Statistics about Angola seemingly choke a hope for growth. Forty per cent of the country’s people live below the poverty line. Land mines still trace the land, remaining from the civil war that took place from 1975-2002. Malaria and AIDS strike a majority. Illiteracy, unemployment and lack of education are pervasive, especially amongst women. Most women are married by age 15 and with child by age 17. About 50 per cent of Angola’s population is younger than 14. It is a young country, soon to be passed into the hands of an abandoned generation.
Take Marta Seco, a 23-year-old Angolan, whose heart rests deeply rooted in the love of her Saviour: “Jesus paid our debts on the cross, for our salvation and unity. He wanted to save me. And [He] makes me strong.”
In 2012, Marta met Wessel and Joan van der Merwe, leaders of the OM work in Angola. Not long after, she began a year-long programme of intense studies with the two leaders.
Delving into Scriptures, discovering ways to serve the community, and learning how to operate new technologies, such as a computer, Marta developed a desire to be further discipled.
At the beginning of 2014, Marta committed to another year under the tutelage of Wessel and Joan van der Merwe, and nine new students joined her.
Seeing how beneficial the programme had been for Marta, Wessel and Joan felt an urgency to implement the programme with more young adults in the surrounding community, who had a genuine desire to not only reach their neighbours, but also spread the Gospel to the ends of the Earth.
And with that, the 2014 OM Angola discipleship programme grew to 10 students. During the year-long programme, the students live, eat, learn and grow together.
In December 2014, the students (along with family members, friends and local pastors) concluded the programme with a retreat to Rundu, Namibia. There, OM Africa leaders Francois Vosloo and Todd encouraged the students’ future footsteps and applauded their accomplishments. Those there felt the graduation was evidence of God pouring His hope into the future of Angola.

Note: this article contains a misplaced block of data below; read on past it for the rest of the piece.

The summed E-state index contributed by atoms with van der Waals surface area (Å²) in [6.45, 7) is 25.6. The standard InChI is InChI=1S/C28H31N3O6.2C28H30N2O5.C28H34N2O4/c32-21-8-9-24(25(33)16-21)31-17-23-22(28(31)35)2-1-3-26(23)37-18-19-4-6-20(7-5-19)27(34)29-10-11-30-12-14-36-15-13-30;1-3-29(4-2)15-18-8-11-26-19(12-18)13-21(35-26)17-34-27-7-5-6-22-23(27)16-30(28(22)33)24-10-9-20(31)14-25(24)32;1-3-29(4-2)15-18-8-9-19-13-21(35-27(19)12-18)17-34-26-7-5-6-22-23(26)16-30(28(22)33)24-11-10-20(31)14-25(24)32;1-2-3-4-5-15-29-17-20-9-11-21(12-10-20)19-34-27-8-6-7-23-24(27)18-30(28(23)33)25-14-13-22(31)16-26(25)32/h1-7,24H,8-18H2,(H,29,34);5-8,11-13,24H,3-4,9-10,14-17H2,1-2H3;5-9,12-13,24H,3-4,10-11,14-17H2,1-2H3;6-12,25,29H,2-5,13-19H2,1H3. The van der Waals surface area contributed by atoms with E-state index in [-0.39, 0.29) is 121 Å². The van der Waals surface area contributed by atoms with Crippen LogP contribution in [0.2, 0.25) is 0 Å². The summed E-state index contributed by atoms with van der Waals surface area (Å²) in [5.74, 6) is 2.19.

According to the van der Merwes, many young Angolans lead their lives without wisdom, guidance and counsel from older generations or parental figures.
“Even daily, the children wake up and decide ‘Will I go to school today?’” Joan says. “It’s all on them.”
Many young Angolans fall prey to alcohol, premarital sex and marijuana.
“A sad thing is that many of these youngsters were introduced to marijuana during the time of war to let them feel strong, not tired, or hungry,” says Joan. “Many young Angolan soldiers say that marijuana was used in their camps. They also ate bullet powder to be strong.”
The war ravaged the country’s youth by placing them at the forefront of the fighting, consequently increasing their dependency on things the world attested would empower them.
When Francois Vosloo spoke to the students at the retreat in December, he identified that on a larger scale, globally and within Africa, the “biggest problem today is lack of leadership.”
But at the graduation, leadership, passion and faith radiated from the Angolan students, who were commissioned to stand firmly as leaders in their communities.
Some have since relocated to minister in areas where the Gospel is desperately needed, like one student who accepted the call to live amongst the “outcaste” Bushmen—a people group the students spent a week ministering to in 2014.
At the beginning of 2015, the van der Merwes accepted an intake of 15 new students. Like the first 10, they will grow together for a year—a year that could change not only their lives, but one day, the country of Angola.
Please pray for Wessel and Joan van der Merwe and the students. Pray also that God would build strong leaders who would impact Angola for God’s kingdom.